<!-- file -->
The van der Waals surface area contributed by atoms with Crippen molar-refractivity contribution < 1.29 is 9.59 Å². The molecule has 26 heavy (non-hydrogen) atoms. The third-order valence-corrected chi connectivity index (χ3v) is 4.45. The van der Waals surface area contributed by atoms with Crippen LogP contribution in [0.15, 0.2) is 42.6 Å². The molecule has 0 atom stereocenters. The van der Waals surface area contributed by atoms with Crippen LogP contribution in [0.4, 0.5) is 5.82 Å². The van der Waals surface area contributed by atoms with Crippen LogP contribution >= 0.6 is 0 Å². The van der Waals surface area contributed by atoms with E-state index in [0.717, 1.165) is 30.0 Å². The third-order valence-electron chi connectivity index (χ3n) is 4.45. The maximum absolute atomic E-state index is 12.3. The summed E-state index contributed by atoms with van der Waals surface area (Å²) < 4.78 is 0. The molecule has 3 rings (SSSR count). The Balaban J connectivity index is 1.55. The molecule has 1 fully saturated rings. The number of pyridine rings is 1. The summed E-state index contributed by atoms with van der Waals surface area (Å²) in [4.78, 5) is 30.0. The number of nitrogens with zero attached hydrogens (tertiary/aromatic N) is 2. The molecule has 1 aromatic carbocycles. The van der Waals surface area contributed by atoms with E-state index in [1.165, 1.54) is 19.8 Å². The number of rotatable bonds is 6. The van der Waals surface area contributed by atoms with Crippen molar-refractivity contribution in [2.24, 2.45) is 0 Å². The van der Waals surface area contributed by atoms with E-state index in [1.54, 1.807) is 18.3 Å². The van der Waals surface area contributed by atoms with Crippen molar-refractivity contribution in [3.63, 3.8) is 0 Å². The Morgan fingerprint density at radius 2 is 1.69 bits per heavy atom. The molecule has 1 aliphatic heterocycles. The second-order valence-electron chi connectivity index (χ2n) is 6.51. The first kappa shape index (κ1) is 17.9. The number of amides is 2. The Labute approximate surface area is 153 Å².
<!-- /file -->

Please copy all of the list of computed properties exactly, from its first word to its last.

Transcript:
The van der Waals surface area contributed by atoms with Crippen molar-refractivity contribution < 1.29 is 9.59 Å². The molecule has 26 heavy (non-hydrogen) atoms. The third-order valence-corrected chi connectivity index (χ3v) is 4.45. The van der Waals surface area contributed by atoms with Crippen LogP contribution in [0.15, 0.2) is 42.6 Å². The molecule has 0 atom stereocenters. The van der Waals surface area contributed by atoms with Crippen LogP contribution in [0.4, 0.5) is 5.82 Å². The van der Waals surface area contributed by atoms with Crippen LogP contribution >= 0.6 is 0 Å². The van der Waals surface area contributed by atoms with E-state index in [0.717, 1.165) is 30.0 Å². The third-order valence-electron chi connectivity index (χ3n) is 4.45. The maximum absolute atomic E-state index is 12.3. The summed E-state index contributed by atoms with van der Waals surface area (Å²) < 4.78 is 0. The molecule has 3 rings (SSSR count). The Balaban J connectivity index is 1.55. The molecule has 1 fully saturated rings. The number of pyridine rings is 1. The summed E-state index contributed by atoms with van der Waals surface area (Å²) in [4.78, 5) is 30.0. The number of nitrogens with zero attached hydrogens (tertiary/aromatic N) is 2. The molecule has 1 aromatic carbocycles. The van der Waals surface area contributed by atoms with E-state index in [1.165, 1.54) is 19.8 Å². The number of rotatable bonds is 6. The van der Waals surface area contributed by atoms with Crippen molar-refractivity contribution in [2.24, 2.45) is 0 Å². The van der Waals surface area contributed by atoms with E-state index in [1.54, 1.807) is 18.3 Å². The van der Waals surface area contributed by atoms with Crippen molar-refractivity contribution in [3.63, 3.8) is 0 Å². The Morgan fingerprint density at radius 2 is 1.69 bits per heavy atom. The molecule has 1 aliphatic heterocycles. The second-order valence-electron chi connectivity index (χ2n) is 6.51. The first kappa shape index (κ1) is 17.9. The number of amides is 2. The Labute approximate surface area is 153 Å².